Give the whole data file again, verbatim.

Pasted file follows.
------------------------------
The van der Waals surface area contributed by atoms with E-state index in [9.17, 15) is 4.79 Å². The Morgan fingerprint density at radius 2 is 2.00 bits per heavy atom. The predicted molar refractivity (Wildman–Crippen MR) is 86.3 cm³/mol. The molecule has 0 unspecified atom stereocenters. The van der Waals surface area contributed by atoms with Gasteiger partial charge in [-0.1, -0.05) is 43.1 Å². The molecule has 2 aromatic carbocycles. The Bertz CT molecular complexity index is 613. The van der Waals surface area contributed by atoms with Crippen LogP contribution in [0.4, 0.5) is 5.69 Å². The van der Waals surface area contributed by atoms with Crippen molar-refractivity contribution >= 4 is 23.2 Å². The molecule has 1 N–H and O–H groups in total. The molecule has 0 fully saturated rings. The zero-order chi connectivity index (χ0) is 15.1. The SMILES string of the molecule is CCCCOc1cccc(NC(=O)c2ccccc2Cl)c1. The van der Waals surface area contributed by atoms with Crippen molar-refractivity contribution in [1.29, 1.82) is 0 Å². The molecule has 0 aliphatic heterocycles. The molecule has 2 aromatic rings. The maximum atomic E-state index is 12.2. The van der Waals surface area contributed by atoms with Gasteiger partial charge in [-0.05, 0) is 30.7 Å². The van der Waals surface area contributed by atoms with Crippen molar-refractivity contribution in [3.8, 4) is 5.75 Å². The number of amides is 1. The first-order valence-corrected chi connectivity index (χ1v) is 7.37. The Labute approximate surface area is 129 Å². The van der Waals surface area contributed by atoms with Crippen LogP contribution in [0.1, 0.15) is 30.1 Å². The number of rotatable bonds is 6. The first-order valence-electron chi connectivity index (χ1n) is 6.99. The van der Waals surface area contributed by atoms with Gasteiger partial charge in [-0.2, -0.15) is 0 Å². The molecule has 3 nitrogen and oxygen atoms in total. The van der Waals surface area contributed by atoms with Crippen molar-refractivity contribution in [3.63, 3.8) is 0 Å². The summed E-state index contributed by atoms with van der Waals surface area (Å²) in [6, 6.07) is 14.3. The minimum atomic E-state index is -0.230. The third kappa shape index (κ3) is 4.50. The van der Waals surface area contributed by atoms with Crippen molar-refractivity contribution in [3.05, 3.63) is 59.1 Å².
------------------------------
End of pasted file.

The van der Waals surface area contributed by atoms with E-state index in [9.17, 15) is 4.79 Å². The Morgan fingerprint density at radius 2 is 2.00 bits per heavy atom. The predicted molar refractivity (Wildman–Crippen MR) is 86.3 cm³/mol. The molecule has 0 unspecified atom stereocenters. The van der Waals surface area contributed by atoms with Gasteiger partial charge in [-0.1, -0.05) is 43.1 Å². The molecule has 2 aromatic carbocycles. The Bertz CT molecular complexity index is 613. The van der Waals surface area contributed by atoms with Crippen LogP contribution in [0.4, 0.5) is 5.69 Å². The van der Waals surface area contributed by atoms with Crippen molar-refractivity contribution >= 4 is 23.2 Å². The molecule has 1 N–H and O–H groups in total. The molecule has 0 fully saturated rings. The zero-order chi connectivity index (χ0) is 15.1. The SMILES string of the molecule is CCCCOc1cccc(NC(=O)c2ccccc2Cl)c1. The van der Waals surface area contributed by atoms with Crippen molar-refractivity contribution in [1.29, 1.82) is 0 Å². The molecule has 0 aliphatic heterocycles. The molecule has 2 aromatic rings. The maximum atomic E-state index is 12.2. The van der Waals surface area contributed by atoms with Gasteiger partial charge in [-0.05, 0) is 30.7 Å². The van der Waals surface area contributed by atoms with Crippen molar-refractivity contribution in [3.8, 4) is 5.75 Å². The number of amides is 1. The first-order valence-corrected chi connectivity index (χ1v) is 7.37. The Labute approximate surface area is 129 Å². The van der Waals surface area contributed by atoms with Crippen LogP contribution in [0.1, 0.15) is 30.1 Å². The number of rotatable bonds is 6. The first-order valence-electron chi connectivity index (χ1n) is 6.99. The van der Waals surface area contributed by atoms with Gasteiger partial charge in [-0.2, -0.15) is 0 Å². The molecule has 3 nitrogen and oxygen atoms in total. The van der Waals surface area contributed by atoms with Crippen molar-refractivity contribution in [3.63, 3.8) is 0 Å². The summed E-state index contributed by atoms with van der Waals surface area (Å²) in [6, 6.07) is 14.3. The minimum atomic E-state index is -0.230. The third kappa shape index (κ3) is 4.50. The van der Waals surface area contributed by atoms with Crippen molar-refractivity contribution in [3.05, 3.63) is 59.1 Å².